NORMAN — An ancient, quirky law that required Oklahoma retailers to sell products for at least 6 percent more than they paid for it goes off the books after today.
Senate Bill 550, by Sen. David Holt, R-Oklahoma City, and Rep. Tom Newell, R-Seminole, was signed into law during the 2013 legislative session. It lets Oklahoma consumers buy items for the same sale prices charged in other states.
Oklahoma’s restriction goes back to 1941. Lawmakers believe only Oklahoma and Wisconsin had such restrictive laws.
SB 550 allows Oklahoma retailers to sell general merchandise products at any price below their cost up to 15 days in a row on a specific product, up to 10 times a year. Groceries, drugs, gas and lumber still will be subject to the law as before, but the pricing of all other products will fall under the provisions of SB 550.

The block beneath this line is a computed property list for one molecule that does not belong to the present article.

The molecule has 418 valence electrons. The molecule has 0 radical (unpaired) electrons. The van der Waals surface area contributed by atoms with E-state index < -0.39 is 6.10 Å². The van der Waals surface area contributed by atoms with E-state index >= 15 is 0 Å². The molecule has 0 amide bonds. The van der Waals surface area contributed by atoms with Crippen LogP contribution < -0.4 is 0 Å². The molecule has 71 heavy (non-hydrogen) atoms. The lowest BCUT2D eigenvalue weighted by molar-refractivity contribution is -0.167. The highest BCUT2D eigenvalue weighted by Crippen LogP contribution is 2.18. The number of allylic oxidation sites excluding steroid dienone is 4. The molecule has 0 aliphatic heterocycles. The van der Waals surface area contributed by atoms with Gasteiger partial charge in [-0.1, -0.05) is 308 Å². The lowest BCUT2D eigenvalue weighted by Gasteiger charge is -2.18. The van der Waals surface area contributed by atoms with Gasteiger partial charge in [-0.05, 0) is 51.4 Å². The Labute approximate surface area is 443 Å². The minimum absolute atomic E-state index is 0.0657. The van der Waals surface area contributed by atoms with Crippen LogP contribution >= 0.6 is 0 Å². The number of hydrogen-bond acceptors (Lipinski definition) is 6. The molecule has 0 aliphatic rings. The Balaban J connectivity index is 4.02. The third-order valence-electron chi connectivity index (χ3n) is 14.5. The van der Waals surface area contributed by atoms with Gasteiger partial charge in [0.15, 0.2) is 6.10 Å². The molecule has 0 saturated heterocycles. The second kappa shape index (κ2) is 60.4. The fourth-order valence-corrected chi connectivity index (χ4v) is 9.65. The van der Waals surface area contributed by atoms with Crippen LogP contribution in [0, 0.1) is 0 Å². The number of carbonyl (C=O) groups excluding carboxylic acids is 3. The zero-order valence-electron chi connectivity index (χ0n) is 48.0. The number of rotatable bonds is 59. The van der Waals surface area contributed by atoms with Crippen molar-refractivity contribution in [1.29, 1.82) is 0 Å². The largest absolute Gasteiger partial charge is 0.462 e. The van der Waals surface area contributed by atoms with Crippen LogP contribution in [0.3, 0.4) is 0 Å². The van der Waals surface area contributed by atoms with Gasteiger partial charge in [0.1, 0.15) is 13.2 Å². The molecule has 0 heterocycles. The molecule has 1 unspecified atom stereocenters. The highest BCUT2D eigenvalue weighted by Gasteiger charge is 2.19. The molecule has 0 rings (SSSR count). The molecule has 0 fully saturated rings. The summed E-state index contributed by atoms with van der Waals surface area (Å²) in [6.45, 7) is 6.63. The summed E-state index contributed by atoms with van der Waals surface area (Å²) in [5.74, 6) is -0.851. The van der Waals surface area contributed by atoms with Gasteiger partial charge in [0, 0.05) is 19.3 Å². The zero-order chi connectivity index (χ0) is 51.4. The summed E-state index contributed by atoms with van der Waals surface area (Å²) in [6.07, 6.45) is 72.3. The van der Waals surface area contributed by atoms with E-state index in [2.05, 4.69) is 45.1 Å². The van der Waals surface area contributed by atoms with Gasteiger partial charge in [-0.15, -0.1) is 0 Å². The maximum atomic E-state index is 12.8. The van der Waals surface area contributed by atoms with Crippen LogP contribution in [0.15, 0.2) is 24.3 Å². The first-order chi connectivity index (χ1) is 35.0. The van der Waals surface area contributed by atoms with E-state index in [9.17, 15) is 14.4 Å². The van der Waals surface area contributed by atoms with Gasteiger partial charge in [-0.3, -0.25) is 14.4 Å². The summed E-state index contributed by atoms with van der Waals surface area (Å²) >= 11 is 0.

The bill’s sponsors said the old law put Oklahoma stores at a competitive disadvantage with neighboring states where retailers could legally offer better deals.
However, some shopkeepers said it’s another tool to allow national and regional retailers to sell products below cost and push the locally owned stores out.